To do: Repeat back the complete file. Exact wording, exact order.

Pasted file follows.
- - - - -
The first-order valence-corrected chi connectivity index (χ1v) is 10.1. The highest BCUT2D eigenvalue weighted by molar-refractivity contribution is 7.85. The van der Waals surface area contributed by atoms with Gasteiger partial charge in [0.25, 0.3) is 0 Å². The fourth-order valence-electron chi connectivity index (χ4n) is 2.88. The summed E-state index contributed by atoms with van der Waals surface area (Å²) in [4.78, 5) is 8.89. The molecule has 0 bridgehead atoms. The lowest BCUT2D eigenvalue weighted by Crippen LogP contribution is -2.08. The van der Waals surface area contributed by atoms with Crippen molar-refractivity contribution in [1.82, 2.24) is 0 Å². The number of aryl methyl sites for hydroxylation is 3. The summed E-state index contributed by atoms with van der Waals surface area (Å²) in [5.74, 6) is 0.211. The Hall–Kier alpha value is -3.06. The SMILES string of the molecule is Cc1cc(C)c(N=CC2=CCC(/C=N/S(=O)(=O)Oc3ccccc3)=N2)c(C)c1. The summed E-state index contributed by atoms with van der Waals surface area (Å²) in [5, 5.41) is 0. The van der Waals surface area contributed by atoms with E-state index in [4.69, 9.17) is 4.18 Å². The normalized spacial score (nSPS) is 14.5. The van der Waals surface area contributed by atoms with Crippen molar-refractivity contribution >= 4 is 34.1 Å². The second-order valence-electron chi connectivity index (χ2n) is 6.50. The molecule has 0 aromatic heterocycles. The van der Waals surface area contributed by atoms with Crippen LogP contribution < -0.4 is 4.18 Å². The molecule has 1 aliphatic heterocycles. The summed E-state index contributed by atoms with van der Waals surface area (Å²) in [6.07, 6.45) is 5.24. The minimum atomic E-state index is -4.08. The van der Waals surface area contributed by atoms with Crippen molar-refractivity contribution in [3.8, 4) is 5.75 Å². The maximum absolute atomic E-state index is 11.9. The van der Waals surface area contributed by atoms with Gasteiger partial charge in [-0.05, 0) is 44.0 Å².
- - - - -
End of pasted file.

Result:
The first-order valence-corrected chi connectivity index (χ1v) is 10.1. The highest BCUT2D eigenvalue weighted by molar-refractivity contribution is 7.85. The van der Waals surface area contributed by atoms with Gasteiger partial charge in [0.25, 0.3) is 0 Å². The fourth-order valence-electron chi connectivity index (χ4n) is 2.88. The summed E-state index contributed by atoms with van der Waals surface area (Å²) in [4.78, 5) is 8.89. The molecule has 0 bridgehead atoms. The lowest BCUT2D eigenvalue weighted by Crippen LogP contribution is -2.08. The van der Waals surface area contributed by atoms with Crippen molar-refractivity contribution in [1.82, 2.24) is 0 Å². The number of aryl methyl sites for hydroxylation is 3. The summed E-state index contributed by atoms with van der Waals surface area (Å²) in [5.74, 6) is 0.211. The Hall–Kier alpha value is -3.06. The SMILES string of the molecule is Cc1cc(C)c(N=CC2=CCC(/C=N/S(=O)(=O)Oc3ccccc3)=N2)c(C)c1. The summed E-state index contributed by atoms with van der Waals surface area (Å²) in [5, 5.41) is 0. The van der Waals surface area contributed by atoms with E-state index in [4.69, 9.17) is 4.18 Å². The normalized spacial score (nSPS) is 14.5. The van der Waals surface area contributed by atoms with Crippen molar-refractivity contribution >= 4 is 34.1 Å². The second-order valence-electron chi connectivity index (χ2n) is 6.50. The molecule has 0 aromatic heterocycles. The van der Waals surface area contributed by atoms with Crippen LogP contribution < -0.4 is 4.18 Å². The molecule has 1 aliphatic heterocycles. The summed E-state index contributed by atoms with van der Waals surface area (Å²) in [6.07, 6.45) is 5.24. The minimum atomic E-state index is -4.08. The van der Waals surface area contributed by atoms with Crippen molar-refractivity contribution in [3.8, 4) is 5.75 Å². The maximum absolute atomic E-state index is 11.9. The van der Waals surface area contributed by atoms with Gasteiger partial charge in [-0.05, 0) is 44.0 Å².